Black Theology arose from the social and political excitement of the late 1960s. Many African American clergy, scholars and activists were disillusioned by the slowness with which social change was happening for the African American people. So, they moved from continuing to integrate themselves into the prevalent and white-dominated society towards an affirmation of black power. Black power for them was black self-determination, cultural affirmation, political empowerment and racial pride. They gave their support and affirmation to identity politics of the early 1970s. The Black Theology movement was the Christian theological response to the above movement among the African Americans.
Black Theology was a self-conscious attempt to enter into a conversation about God and God’s relationship with black people in the world, throughout history. At the heart of Black Theology is the concept of Liberation. The word Black symbolizes oppressed people. So, Black Theology represents God’s solidarity with the oppressed people. Oppressed people are those who have been marginalised due to their blackness, i.e. their skin colour and race and have been considered as lesser human beings. The starting point for Black Theology is the reality for being a black in the world, and the experience that grows out of the lived reality of how the world treats you as a person of darker skin and of African descent.
In the late 1960s, in North America, a black theologian, James Cone, wrote Black Theology and Black Power. This book established itself as a ground breaking text for both black theologies and liberation theologies as a whole. James Cone was concerned with the absence of African American experience in Christian churches and theological education. He was also concerned about racism that was present in American Culture and Society. James Cone argued that the black churches in North America were either submissive or indifferent to the race-based oppression faced by African Americans. The churches had not concerned themselves with preaching and aspiring for social justice. Hope in black churches was limited to after-life. Hope in this world was not preached. To him, black churches were adhering to the theologies of the white christians who had their own contextual concerns addressed in their own Theology. Cone argued that the theological education of North America focussed mainly on White, European theologians. Due to this, it failed to recognize the role of white Christian churches and Theologies in racism and slavery. History has seen the enslavement of 15-20 million Africans. Cone criticizes the behavior of white Christians towards black people in the name of religion and Christ.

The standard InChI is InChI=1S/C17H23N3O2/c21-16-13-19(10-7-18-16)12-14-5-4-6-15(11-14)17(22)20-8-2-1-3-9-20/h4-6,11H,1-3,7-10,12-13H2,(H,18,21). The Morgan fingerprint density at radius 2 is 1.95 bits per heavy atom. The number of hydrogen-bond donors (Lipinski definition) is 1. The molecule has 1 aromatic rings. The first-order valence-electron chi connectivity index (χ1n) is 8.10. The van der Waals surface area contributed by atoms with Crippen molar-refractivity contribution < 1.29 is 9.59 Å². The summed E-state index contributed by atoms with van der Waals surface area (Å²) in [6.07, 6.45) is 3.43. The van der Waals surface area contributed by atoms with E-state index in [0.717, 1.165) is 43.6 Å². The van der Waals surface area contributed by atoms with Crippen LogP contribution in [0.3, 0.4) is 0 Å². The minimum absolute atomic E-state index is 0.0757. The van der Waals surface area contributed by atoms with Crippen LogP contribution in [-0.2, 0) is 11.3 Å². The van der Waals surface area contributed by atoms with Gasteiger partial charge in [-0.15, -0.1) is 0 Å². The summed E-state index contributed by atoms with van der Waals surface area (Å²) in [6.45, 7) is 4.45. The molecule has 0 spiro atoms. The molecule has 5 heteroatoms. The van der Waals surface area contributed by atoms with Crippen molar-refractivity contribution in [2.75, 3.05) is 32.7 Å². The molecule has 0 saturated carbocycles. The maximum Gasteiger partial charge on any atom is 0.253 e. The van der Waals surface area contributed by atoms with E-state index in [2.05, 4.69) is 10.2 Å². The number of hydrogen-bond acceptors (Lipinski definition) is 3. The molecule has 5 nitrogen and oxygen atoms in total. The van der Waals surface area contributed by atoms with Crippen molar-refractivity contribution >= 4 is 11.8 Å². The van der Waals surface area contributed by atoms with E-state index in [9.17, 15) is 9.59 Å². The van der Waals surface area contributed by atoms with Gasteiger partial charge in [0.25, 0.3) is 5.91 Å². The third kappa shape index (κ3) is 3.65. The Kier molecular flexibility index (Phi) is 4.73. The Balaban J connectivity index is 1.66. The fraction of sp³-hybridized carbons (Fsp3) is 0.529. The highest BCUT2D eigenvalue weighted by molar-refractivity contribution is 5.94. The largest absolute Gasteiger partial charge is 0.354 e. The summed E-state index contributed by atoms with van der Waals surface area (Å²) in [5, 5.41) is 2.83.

African American black theology drew from the social and political theories of the Black Power movement in North America. According to Cone, Black power signified Christ’s presence in North America through the oppressed. He argued that Christ always was found on the side of the oppressed. God identifies with oppressed to the point that their experience becomes God’s experience. The God of Cone’s black theology, is a God of liberation identifying with the oppressed people. Therefore Christ in North America was a Black (and not a White).
Starting from North America, Black Theology has spread across the world: the Caribbean, South America, Southern Africa, Europe and Britain.
Black Theology | Encyclopedia.com
A Brief Outline of Black Theology | Student Christian Movement